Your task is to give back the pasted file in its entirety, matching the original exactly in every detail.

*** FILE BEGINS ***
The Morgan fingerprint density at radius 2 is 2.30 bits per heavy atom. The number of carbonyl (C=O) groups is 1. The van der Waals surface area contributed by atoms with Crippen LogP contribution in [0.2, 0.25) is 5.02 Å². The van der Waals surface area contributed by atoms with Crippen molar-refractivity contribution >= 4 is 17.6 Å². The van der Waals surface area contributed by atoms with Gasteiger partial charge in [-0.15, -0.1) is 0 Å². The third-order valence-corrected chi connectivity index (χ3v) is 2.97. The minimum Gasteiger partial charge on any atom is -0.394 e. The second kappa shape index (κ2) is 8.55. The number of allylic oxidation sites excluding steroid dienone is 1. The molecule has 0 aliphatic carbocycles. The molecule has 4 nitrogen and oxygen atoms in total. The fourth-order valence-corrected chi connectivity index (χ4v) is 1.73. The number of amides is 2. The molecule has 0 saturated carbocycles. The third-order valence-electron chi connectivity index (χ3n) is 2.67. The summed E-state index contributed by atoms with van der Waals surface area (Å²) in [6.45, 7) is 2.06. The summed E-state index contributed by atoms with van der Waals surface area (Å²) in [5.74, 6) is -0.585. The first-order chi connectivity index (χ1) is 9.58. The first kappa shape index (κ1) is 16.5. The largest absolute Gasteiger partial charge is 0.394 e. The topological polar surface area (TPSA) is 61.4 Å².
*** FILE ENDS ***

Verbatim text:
The Morgan fingerprint density at radius 2 is 2.30 bits per heavy atom. The number of carbonyl (C=O) groups is 1. The van der Waals surface area contributed by atoms with Crippen LogP contribution in [0.2, 0.25) is 5.02 Å². The van der Waals surface area contributed by atoms with Crippen molar-refractivity contribution >= 4 is 17.6 Å². The van der Waals surface area contributed by atoms with Gasteiger partial charge in [-0.15, -0.1) is 0 Å². The third-order valence-corrected chi connectivity index (χ3v) is 2.97. The minimum Gasteiger partial charge on any atom is -0.394 e. The second kappa shape index (κ2) is 8.55. The number of allylic oxidation sites excluding steroid dienone is 1. The molecule has 0 aliphatic carbocycles. The molecule has 4 nitrogen and oxygen atoms in total. The fourth-order valence-corrected chi connectivity index (χ4v) is 1.73. The number of amides is 2. The molecule has 0 saturated carbocycles. The third-order valence-electron chi connectivity index (χ3n) is 2.67. The summed E-state index contributed by atoms with van der Waals surface area (Å²) in [6.45, 7) is 2.06. The summed E-state index contributed by atoms with van der Waals surface area (Å²) in [5.74, 6) is -0.585. The first-order chi connectivity index (χ1) is 9.58. The first kappa shape index (κ1) is 16.5. The largest absolute Gasteiger partial charge is 0.394 e. The topological polar surface area (TPSA) is 61.4 Å².